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EVENING OF HOPE A diamond birthday celebration
By Julie Duffin
Michelle Buhr and Sheryl Finn
36 APRIL 2020 / NAPERVILLEMAGAZINE.COM
1 Jane Fonner, Lisa Schlueter, and AnneMarie Fonner. 2 John and Ann Dreyer with Michelle and Tim Gerken. 3 Tom and Mary Kay Livorsi. 4 Libby and Pete Makris. 5 Mary Bisaga, board member Jessica Brock, and Meghan Arnold.
PHOTOS BY KIMBERLY DENITCE
aterleaf Women’s Center hosted its 10th annual Evening of Hope on Saturday, February 1, at the Abbington in Glen Ellyn. Over 800 people attended the event, raising more than $260,000 for the Aurora nonprofit. Guests enjoyed a celebratory evening that included dinner and dancing to the Heat Wave Orchestra. Entertainer Joe Castillo mesmerized attendees with his SandStory performance and Pat McCaskey, Chicago Bears’ vice president, served as the guest speaker. “It was a very humbling and emotional evening honoring the families and children who have benefited from Waterleaf throughout the last 10 years,” said Anne-Marie Cronin, Waterleaf ’s executive director. “A record number of people attended our diamond celebration, and it exceeded all our fundraising expectations. Their generosity enables us to educate women and men about the choices they have.” Waterleaf is a nonprofit organization serving those impacted by an unplanned pregnancy. The center’s free and confidential services include pregnancy tests, ultrasounds, STD testing, and treatment. More information is available at waterleafwc.org.
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George Hood accepts a Guinness World Record.
Coalition to host his event at 515 Fitness in Plainfield on February 15. Hood is passionate about both mental health awareness and exercise, especially when it comes to lowering suicide rates. “I’m tired of seeing too many first responders, too many leave behind family and kids, when it really wasn’t necessary,” he says. Hood himself uses planking to work things out in his mind. “I have many conversations with myself. I work through relationship issues. I have arguments with myself doing the plank. When you’re preoccupied, it helps with the training.” When asked what the plank position represents for him, Hood talks about dependability—a concept introduced to him by his cognitive transformation coach, who once wrote him a letter that was signed, “Your friend, the plank.” The pose then took on new meaning for him. “The plank never leaves me— it’s always there to support me,” he says. “It’s like a dog: It gives you unconditional love.” Hood’s coach would debrief him after every long plank that he did. “I could vent to her,” says Hood. “She helped me process that stuff, instead of keeping it bottled up inside of me. I used to go to events pissed off. That wastes energy, so we tried to avoid that.”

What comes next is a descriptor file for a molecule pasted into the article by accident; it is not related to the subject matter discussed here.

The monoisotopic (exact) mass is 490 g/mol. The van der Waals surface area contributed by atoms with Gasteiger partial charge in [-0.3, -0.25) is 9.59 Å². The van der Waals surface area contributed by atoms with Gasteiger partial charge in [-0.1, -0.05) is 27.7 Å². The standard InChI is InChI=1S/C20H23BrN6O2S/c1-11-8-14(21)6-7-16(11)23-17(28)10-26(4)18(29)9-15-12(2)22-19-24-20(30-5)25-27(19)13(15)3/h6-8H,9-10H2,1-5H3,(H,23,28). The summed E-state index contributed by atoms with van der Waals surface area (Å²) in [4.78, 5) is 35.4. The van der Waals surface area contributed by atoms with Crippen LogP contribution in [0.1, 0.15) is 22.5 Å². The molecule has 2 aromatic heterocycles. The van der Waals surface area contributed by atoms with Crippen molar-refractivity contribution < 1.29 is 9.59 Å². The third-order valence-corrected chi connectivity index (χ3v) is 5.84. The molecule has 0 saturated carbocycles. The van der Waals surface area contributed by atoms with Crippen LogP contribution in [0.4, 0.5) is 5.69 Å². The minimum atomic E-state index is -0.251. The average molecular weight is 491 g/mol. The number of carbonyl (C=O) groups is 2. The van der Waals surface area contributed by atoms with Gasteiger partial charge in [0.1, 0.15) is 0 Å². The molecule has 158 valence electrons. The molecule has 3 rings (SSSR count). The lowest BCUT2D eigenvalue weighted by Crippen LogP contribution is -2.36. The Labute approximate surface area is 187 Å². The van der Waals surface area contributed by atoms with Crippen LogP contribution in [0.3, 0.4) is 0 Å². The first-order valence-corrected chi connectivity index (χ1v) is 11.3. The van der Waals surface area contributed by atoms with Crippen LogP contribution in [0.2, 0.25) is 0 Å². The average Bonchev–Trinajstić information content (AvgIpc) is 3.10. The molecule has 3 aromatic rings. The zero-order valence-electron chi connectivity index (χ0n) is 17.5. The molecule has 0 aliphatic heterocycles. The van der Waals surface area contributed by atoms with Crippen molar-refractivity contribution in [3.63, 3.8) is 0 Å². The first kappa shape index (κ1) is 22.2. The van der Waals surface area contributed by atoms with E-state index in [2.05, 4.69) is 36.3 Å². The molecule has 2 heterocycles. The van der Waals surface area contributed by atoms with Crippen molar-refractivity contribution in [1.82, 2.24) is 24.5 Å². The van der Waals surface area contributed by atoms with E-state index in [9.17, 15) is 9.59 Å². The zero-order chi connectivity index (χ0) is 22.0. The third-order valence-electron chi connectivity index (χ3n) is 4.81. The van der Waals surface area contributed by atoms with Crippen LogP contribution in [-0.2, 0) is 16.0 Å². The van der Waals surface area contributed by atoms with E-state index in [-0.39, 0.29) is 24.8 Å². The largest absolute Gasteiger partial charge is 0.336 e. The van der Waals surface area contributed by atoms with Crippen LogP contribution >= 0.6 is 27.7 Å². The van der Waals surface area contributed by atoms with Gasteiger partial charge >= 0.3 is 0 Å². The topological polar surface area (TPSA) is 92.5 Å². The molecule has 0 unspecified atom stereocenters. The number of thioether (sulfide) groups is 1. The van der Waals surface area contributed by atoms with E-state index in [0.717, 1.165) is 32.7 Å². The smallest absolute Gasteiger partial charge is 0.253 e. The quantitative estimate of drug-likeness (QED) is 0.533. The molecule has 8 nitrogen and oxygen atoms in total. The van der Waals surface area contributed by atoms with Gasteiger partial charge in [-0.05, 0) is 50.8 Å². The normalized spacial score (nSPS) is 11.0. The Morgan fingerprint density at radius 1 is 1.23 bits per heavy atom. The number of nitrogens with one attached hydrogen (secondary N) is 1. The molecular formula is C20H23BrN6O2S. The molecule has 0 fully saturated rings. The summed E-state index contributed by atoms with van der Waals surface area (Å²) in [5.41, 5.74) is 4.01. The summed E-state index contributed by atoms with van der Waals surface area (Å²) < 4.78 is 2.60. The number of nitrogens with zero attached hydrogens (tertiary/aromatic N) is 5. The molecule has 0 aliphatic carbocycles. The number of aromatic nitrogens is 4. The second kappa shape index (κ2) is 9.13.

Local trainer smashes a world record and the stigma of mental illness
lthough the number 13 is generally considered unlucky, Downers Grove resident George Hood likely didn’t give it a moment’s thought before achieving his 13th world record. Because for Hood, “luck” had nothing to do with his accomplishments—instead it had everything to do with mental and physical stamina. Hood, 62, a former marine and special agent turned fitness trainer, is the new Guinness World Record holder for holding an abdominal plank position for a whopping 8 hours, 15 minutes, and 15 seconds. In training for the attempt, Hood reportedly did 674,000 sit-ups and 270,000 pushups—but Hood says the mental work of pushing through the fatigue is just as important. 38 APRIL 2020 / NAPERVILLEMAGAZINE.COM
“Because I go so long,” says Hood, “there is a cognitive process that I go through to get the appropriate mindset.” All of Hood’s world record attempts have been done to raise money for specific nonprofits, such as the YMCA and the American Heart Association. When his previous planking record set in 2018 was beat, Hood began to look for a location to defend his title and he found the perfect partner—enter 515 Fitness. The Plainfield facility offers private mental health services while doing exercise activities. “As a trainer,” says Hood, “I often run into clients who need therapy as well. I was pretty inspired by that concept, and it works.” Hood partnered with the Braidwood Area Healthy Community
Now that he’s retired, Hood would like to focus on sharing these insights to help others explore their inner resources, which Hood says are very deep and endless. He will soon appear on The Dr. Oz Show and meet with the women’s lacrosse team at Northwestern University. “I want to tap those resources in me and inspire others to tap theirs.”
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SHOP Who started the clothing business in your family? My father, Alfonso, who was a custom tailor. I joined him in the business in 1983, and I brought in the retail and ready-made clothing part of it.
Rino Burdi models a blazer, shirt, jeans, alligator belt, and pocket square, all handmade in Italy.